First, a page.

Rain Forests in Texas?

By Mackey, Chris | Americas (English Edition), November-December 1995 | Go to article overview

Rain Forests in Texas?


Mackey, Chris, Americas (English Edition)


In the past ten years, zoos throughout the United States have added elaborate rain-forest exhibits to their collections. In order to do so, they have joined forces with scientists and conservationists throughout Latin America in educating the world about rain-forest conservation. Moody Gardens, a botanical garden in Galveston, Texas, has created one of the largest rain-forest exhibits in the U.S.

The Moody Gardens complex includes the Learning Place, a six-thousand square-foot educational facility; the Preview Theater, featuring environmentally conscious plays and movies; and the Rainforest Pyramid. The forty-thousand-square-foot rain-forest exhibit in a ten-story-high, glass pyramid is divided into three geographic regions, highlighting flora and fauna from the rain forests of Asia, Africa, and the Americas. Although tropical fish and spiny softshell turtles inhabit the forest's ponds and aquariums, the focus of the exhibit is plant life. There are more than one thousand species of plants growing in the pyramid. Says Gary Outenreath, Moody Gardens horticulture exhibits manager: "Every plant here has been hand selected."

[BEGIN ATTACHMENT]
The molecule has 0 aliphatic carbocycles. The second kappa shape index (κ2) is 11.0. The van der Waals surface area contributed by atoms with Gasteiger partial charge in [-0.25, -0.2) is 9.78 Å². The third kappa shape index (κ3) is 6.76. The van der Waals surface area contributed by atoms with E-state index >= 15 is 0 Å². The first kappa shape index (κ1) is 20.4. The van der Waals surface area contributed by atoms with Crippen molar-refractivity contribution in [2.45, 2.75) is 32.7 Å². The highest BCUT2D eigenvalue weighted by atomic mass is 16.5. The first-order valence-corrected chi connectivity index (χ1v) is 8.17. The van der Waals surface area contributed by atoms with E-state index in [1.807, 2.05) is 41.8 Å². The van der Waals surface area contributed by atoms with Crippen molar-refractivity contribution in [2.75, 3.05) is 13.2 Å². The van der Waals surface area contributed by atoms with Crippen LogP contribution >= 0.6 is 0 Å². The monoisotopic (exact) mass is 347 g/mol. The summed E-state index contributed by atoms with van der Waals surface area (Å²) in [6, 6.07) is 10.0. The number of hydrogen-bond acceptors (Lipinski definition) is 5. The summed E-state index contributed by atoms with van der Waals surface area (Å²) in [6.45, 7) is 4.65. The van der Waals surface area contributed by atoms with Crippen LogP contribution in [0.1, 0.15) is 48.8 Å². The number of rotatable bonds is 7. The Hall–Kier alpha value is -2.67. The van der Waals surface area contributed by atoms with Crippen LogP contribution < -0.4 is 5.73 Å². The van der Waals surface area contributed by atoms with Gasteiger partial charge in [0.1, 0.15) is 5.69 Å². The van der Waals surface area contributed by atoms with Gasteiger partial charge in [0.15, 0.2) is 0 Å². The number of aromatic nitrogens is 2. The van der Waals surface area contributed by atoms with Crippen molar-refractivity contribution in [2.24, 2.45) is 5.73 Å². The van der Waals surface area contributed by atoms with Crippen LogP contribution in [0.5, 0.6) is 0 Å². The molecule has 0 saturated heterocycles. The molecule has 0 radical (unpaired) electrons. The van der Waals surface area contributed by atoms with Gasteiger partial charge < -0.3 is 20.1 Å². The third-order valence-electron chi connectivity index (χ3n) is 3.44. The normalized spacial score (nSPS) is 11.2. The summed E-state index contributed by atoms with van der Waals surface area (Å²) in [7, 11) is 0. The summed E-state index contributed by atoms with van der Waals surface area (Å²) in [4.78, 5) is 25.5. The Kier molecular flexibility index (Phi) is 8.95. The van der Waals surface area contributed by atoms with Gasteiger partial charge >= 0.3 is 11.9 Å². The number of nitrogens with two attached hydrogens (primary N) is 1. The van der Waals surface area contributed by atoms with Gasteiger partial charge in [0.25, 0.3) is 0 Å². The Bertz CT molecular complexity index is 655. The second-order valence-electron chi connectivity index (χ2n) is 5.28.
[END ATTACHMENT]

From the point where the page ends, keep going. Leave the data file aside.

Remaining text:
Adding color to the sea of green are brightly colored butterflies and tropical birds, such as Galapagos doves, blue and gold macaws, and scarlet ibis - just a few of the pyramid's thirty-five bird species. Two species of bats live in a cave in the middle of the rain forest. Separated from the visitors by a glass wall, a total of fifty-four bats roost, feed, and fly.

In order to gather material for their educational programs and the Rainforest Pyramid, Moody Gardens staff routinely travel to Latin America's rain forests and, for the past two years, have concentrated on Panama, working with the Asociacion Nacional para la Conservacion de la Naturaleza (ANCON), Panama's most prominent nature conservation organization. ANCON organizes Moody Gardens expeditions, supplies local guides, and approves all research trips with the Panamanian government. In return, Moody Gardens raises funds for ANCON's projects and purchases land for protection in the rain forest.

With the help of ANCON, Moody Gardens staff members can go deep into the jungle. "There's an art and a science to collecting plants," Outenreath says. "The idea is not to just go in and grab everything you see. So we usually like to see a plant that seems to be fairly common. If there's only one of something, we don't collect it."

Outenreath has spent most of his time collecting in Peru and Panama. Currently, Moody Gardens houses about seventy-five plant species, collected from Belize, Honduras, Guatemala, Panama, Hawaii, Puerto Rico, and Peru.

High on Outenreath's list is the collection of medicinal plants. …

The rest of this article is only available to active members of Questia

Already a member? Log in now.

Notes for this article

Add a new note
If you are trying to select text to create highlights or citations, remember that you must now click or tap on the first word, and then click or tap on the last word.